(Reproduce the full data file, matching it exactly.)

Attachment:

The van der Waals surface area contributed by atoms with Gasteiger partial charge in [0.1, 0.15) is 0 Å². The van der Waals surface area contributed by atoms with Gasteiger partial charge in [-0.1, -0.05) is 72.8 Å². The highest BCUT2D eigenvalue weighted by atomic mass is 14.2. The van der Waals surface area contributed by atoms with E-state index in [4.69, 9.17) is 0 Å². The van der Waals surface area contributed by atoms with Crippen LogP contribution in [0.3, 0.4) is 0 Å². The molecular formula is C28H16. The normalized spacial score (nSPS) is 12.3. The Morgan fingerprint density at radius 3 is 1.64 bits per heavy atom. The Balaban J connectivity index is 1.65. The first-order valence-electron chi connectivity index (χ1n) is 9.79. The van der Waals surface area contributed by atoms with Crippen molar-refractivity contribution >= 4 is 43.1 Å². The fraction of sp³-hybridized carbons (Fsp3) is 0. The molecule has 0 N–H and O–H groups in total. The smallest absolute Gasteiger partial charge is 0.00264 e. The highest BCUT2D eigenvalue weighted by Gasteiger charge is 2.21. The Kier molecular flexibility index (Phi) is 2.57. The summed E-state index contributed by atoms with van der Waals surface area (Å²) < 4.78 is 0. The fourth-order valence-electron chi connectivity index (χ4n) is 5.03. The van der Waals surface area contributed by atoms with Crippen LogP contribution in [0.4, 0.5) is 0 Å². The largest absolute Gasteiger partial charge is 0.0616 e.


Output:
The van der Waals surface area contributed by atoms with Gasteiger partial charge in [0.1, 0.15) is 0 Å². The van der Waals surface area contributed by atoms with Gasteiger partial charge in [-0.1, -0.05) is 72.8 Å². The highest BCUT2D eigenvalue weighted by atomic mass is 14.2. The van der Waals surface area contributed by atoms with E-state index in [4.69, 9.17) is 0 Å². The van der Waals surface area contributed by atoms with Crippen LogP contribution in [0.3, 0.4) is 0 Å². The molecular formula is C28H16. The normalized spacial score (nSPS) is 12.3. The Morgan fingerprint density at radius 3 is 1.64 bits per heavy atom. The Balaban J connectivity index is 1.65. The first-order valence-electron chi connectivity index (χ1n) is 9.79. The van der Waals surface area contributed by atoms with Crippen molar-refractivity contribution >= 4 is 43.1 Å². The fraction of sp³-hybridized carbons (Fsp3) is 0. The molecule has 0 N–H and O–H groups in total. The smallest absolute Gasteiger partial charge is 0.00264 e. The highest BCUT2D eigenvalue weighted by Gasteiger charge is 2.21. The Kier molecular flexibility index (Phi) is 2.57. The summed E-state index contributed by atoms with van der Waals surface area (Å²) < 4.78 is 0. The fourth-order valence-electron chi connectivity index (χ4n) is 5.03. The van der Waals surface area contributed by atoms with Crippen LogP contribution in [0.4, 0.5) is 0 Å². The largest absolute Gasteiger partial charge is 0.0616 e.